Book Review:  The Cherry Orchard  by Anton Chekhov

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This month WEN reading group read the same book, a play, as a local Ealing book club and we both went to see the play at the National Theatre this week.  So what did we think?

Reading the play as you might expect was a different experience to seeing it on stage.  Directing the action in our own heads proved a challenge for most of us; mostly because the characters had so many Russian names it became difficult to follow the individual characters and then to build up any real sympathy with them. 

Chekhov is known as a man who appreciated humour and considered that for all the sadness of his characters' situation there was humour in his play.  Reading this more than a century on the humour was outweighed by the tragic circumstances of his characters and we talked at length about how humour can be appreciated in this way. 

Set at an old country estate with a cherry orchard, Landowner Madame Ranevsky, or Ranyevskaya as played by Zoe Wanamaker is in debt and in the changing circumstances of Russia must face changes.  Her choice is to develop her land, demoloshing her beloved cherry orchard to build dachas for holidays for the burgeoning middle class or lose the estate. 

Unable to accept the changes in society, she and many of the characters look back to the past and do nothing.  The cherry orchard is sold and cutting it down begins before the play ends symbolising the end of a way of life that can not be returned to. 

Who bought the cherry orchard?  Lopakhin, a merchant, a self made man whose family had been serfs not even allowed into the kitchen of the estate he comes to own.  To complete the symbolic change in society the old and faithful butler, Firs ends the play locked in the house with the cherry orchard being brought down around him, a truly sad and tragic ending for the character but reinforcing Chekhovs message that he has no place in the changing society, he belongs to a world that has ceased to exist and is locked in it.

Whatever our views having read the play, we all enjoyed seeing it at the National Theatre.  As a venue it is great, easy to get to, the theatre space itself works well, no matter how cheap your tickets you get a good view of the stage!  With bars and cafes around there's a great atmosphere enjoyed by ourselves and the odd director and actor we star spotted.  The cast we all agreed were very strong and with the sort of staging you could expect from the National it's a good production to go to.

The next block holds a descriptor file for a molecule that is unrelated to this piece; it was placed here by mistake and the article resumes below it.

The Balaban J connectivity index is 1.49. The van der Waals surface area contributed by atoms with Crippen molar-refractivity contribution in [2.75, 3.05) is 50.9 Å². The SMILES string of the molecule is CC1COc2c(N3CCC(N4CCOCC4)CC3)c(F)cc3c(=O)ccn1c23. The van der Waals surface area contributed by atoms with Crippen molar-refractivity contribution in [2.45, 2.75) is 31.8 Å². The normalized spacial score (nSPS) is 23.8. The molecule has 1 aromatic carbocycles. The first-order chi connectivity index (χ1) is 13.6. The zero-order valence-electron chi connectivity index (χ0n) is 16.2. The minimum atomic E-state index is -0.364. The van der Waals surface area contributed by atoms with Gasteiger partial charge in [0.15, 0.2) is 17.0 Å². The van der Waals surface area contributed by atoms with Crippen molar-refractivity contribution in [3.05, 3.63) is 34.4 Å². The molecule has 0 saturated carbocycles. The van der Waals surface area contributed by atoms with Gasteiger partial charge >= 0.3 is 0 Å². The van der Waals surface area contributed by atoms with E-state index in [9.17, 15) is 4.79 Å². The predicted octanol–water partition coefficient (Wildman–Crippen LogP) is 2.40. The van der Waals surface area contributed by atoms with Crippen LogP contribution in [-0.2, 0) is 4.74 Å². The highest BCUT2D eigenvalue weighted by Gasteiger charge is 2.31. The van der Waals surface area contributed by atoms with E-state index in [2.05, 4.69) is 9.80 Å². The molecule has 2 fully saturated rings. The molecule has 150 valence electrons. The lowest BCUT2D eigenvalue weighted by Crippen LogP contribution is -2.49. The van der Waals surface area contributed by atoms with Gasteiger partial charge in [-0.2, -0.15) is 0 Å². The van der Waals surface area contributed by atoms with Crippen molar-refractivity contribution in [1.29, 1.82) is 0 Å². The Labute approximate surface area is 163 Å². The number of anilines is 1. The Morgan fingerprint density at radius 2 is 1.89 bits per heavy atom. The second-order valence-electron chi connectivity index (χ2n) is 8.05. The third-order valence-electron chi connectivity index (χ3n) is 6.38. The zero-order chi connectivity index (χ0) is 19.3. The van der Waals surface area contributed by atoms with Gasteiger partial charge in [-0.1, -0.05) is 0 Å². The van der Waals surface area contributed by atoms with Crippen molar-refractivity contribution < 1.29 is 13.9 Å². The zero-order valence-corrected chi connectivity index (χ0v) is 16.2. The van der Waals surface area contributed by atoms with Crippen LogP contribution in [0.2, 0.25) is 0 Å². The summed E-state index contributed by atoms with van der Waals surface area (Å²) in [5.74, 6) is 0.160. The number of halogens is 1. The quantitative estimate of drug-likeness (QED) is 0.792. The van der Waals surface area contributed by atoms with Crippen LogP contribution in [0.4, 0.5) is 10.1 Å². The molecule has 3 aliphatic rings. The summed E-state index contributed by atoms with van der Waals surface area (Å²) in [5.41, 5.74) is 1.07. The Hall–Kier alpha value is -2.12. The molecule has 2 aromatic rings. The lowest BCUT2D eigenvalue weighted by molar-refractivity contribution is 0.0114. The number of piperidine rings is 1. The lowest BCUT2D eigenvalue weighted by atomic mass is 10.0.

Presented as a version by Andrew Upton the characters and action really came to life and where we'd struggled with the humour on first reading the play there were many laugh out loud moments in the theatre. 

In both text and on stage the portrayal of family life really works;  with individuals facing their own personal concerns and the issue of the cherry orchard taking place many of the characters were at pains to express themselves, but in the way we can relate to, in family life people are preoccupied and often don't respond to what's presented to them but carry on with their own issues.  This and the way of living and socialising was brought beautifully to life on stage. 

The only thing we weren't entirely happy with was in the updated version Andrew Upton who has done a brilliant job of relating to the modern audience has added language, such as 'garbage' that some in the group didn't feel quite fitted. 

You're not too late to see this production, it's on until 13th August and if you wanted to read it before you go West Ealing Library have copies of the play if you ask at the desk.  Don't fancy Chekhov but would like to try out a reading group?  You're welcome to join us, our next meeting is at 7.30pm at the Drayton Court on 26th July and the book Tom Sawyer by Mark Twain.

Sara Judic


6 July 2011





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